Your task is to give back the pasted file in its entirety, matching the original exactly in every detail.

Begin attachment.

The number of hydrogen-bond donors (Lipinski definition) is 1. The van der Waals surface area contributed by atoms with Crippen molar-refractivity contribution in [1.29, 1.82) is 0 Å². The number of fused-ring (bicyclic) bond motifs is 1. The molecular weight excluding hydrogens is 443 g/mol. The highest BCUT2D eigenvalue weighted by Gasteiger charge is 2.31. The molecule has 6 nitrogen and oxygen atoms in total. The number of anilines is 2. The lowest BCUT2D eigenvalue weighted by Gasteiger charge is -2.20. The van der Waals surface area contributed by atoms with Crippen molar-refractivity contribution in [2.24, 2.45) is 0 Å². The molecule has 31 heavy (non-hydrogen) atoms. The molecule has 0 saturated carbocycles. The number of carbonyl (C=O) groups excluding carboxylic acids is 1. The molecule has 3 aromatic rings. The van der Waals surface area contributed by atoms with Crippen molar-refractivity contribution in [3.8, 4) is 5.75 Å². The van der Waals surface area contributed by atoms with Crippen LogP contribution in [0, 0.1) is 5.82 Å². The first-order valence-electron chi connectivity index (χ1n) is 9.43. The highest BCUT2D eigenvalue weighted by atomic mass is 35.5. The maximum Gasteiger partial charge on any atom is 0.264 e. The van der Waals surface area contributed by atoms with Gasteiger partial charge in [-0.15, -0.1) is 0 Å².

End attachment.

The number of hydrogen-bond donors (Lipinski definition) is 1. The van der Waals surface area contributed by atoms with Crippen molar-refractivity contribution in [1.29, 1.82) is 0 Å². The number of fused-ring (bicyclic) bond motifs is 1. The molecular weight excluding hydrogens is 443 g/mol. The highest BCUT2D eigenvalue weighted by Gasteiger charge is 2.31. The molecule has 6 nitrogen and oxygen atoms in total. The number of anilines is 2. The lowest BCUT2D eigenvalue weighted by Gasteiger charge is -2.20. The van der Waals surface area contributed by atoms with Crippen molar-refractivity contribution in [2.24, 2.45) is 0 Å². The molecule has 31 heavy (non-hydrogen) atoms. The molecule has 0 saturated carbocycles. The number of carbonyl (C=O) groups excluding carboxylic acids is 1. The molecule has 3 aromatic rings. The van der Waals surface area contributed by atoms with Crippen molar-refractivity contribution in [3.8, 4) is 5.75 Å². The van der Waals surface area contributed by atoms with Crippen LogP contribution in [0, 0.1) is 5.82 Å². The first-order valence-electron chi connectivity index (χ1n) is 9.43. The highest BCUT2D eigenvalue weighted by atomic mass is 35.5. The maximum Gasteiger partial charge on any atom is 0.264 e. The van der Waals surface area contributed by atoms with Gasteiger partial charge in [-0.15, -0.1) is 0 Å².